Already teetering from debt, up to five casinos in Atlantic City may be in jeopardy this fall, according to one casino executive.
In November, New Jersey citizens will cast their vote on a referendum which would allow the opening of up to two casinos in North Jersey. Included in the referendum is a stipulation that up to $200 million of revenue from the new casinos will be sent to Atlantic City for non-casino improvements.
Should the referendum pass, it will mark the first time in the state’s history that casinos have been allowed outside of Atlantic City.
That drastic shift in the state’s gaming history presents a big problem for Atlantic City’s iconic casinos, Resorts Casino and Hotel CEO Mark Giannantonio said this past week at the East Coast Gaming Congress.
The projected effects if the referendum passes
According to Press of Atlantic City, Giannantonio presented a plethora of metrics during a discussion panel, including the following predicted effects of November’s vote:
- Three to five casinos will close
- 23,000 in job losses
- Foreclosures will double
- Unemployment will double
The statistics were the result of a study that Resorts commissioned; results of that study will be released later this week, Press of Atlantic City reported.
New Meadowlands boss scoffs at report
Jeff Gural, CEO of New Meadowlands Racetrack, sparred with Giannantonio during a Gaming Congress session about the report.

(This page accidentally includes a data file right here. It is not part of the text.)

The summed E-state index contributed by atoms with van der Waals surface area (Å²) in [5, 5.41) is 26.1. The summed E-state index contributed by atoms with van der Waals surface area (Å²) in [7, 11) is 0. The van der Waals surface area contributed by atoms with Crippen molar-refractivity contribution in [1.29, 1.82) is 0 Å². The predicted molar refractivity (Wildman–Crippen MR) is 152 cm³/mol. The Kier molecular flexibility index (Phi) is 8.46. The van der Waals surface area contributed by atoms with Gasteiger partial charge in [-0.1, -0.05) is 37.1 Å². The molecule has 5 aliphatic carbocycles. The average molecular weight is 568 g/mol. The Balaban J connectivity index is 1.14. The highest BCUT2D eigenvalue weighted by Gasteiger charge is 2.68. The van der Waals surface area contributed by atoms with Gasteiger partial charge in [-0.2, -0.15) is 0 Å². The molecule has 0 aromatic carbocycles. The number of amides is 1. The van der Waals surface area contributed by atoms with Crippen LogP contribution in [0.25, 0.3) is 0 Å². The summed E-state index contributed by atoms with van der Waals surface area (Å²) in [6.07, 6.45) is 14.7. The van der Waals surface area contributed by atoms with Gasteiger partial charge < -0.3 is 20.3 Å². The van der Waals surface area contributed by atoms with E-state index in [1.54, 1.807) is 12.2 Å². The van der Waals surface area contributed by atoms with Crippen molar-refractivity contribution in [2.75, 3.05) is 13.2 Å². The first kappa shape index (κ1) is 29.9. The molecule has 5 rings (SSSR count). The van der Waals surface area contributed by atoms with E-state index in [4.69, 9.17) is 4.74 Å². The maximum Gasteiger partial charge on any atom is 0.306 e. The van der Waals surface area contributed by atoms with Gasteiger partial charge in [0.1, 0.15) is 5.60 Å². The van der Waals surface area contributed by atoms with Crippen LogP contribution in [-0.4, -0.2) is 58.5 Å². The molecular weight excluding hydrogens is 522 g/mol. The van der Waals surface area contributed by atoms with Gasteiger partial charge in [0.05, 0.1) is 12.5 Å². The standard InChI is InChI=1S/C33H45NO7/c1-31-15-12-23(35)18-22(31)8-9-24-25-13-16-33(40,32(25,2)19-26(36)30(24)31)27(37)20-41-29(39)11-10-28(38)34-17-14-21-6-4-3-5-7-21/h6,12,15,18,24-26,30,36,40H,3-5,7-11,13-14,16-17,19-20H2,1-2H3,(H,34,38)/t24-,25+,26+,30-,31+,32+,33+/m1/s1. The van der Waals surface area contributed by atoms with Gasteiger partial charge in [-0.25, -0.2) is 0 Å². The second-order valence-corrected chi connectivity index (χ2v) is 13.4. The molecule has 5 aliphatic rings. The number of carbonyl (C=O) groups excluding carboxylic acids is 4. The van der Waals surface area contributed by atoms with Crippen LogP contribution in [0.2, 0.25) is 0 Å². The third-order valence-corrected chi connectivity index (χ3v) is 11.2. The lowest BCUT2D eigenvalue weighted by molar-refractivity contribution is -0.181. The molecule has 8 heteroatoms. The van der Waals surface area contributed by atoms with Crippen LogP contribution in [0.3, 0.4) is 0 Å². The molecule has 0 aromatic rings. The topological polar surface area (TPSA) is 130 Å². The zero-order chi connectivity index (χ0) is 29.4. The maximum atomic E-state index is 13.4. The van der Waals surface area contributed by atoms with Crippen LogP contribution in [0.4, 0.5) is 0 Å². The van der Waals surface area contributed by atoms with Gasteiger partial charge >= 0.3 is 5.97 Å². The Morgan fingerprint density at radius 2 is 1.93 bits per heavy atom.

According to NJBiz.com, Gural called the report “crazy” and “meaningless”.
He went on to point out that the revenue sharing aspect of the referendum will bring some much needed improvements to Atlantic City.
“To get to your casino, you have to drive through a slum,” he was quoted as saying to Giannantonio. “You need it more than anybody.”
Sweeney optimistic about Atlantic City’s future
While Giannantonio was rather pessimistic in his forecast, New Jersey Senate President Stephen Sweeney was optimistic.
He was quoted as saying that, though Atlantic City has suffered financially over the years, the city is ready for a rebound – his message was, “The best is still ahead.”
Sweeney said November’s referendum will help, rather than harm, the gambling hot spot.
“When we came up with legislation to expanding gaming, it was to ensure Atlantic City would benefit and have the funding to diversify its economy,” he said.
Sweeney’s words were no doubt supported by the State Assembly’s approval of a package of bills that would give time for Atlantic City to formulate a plan to combat its $550 million debt.
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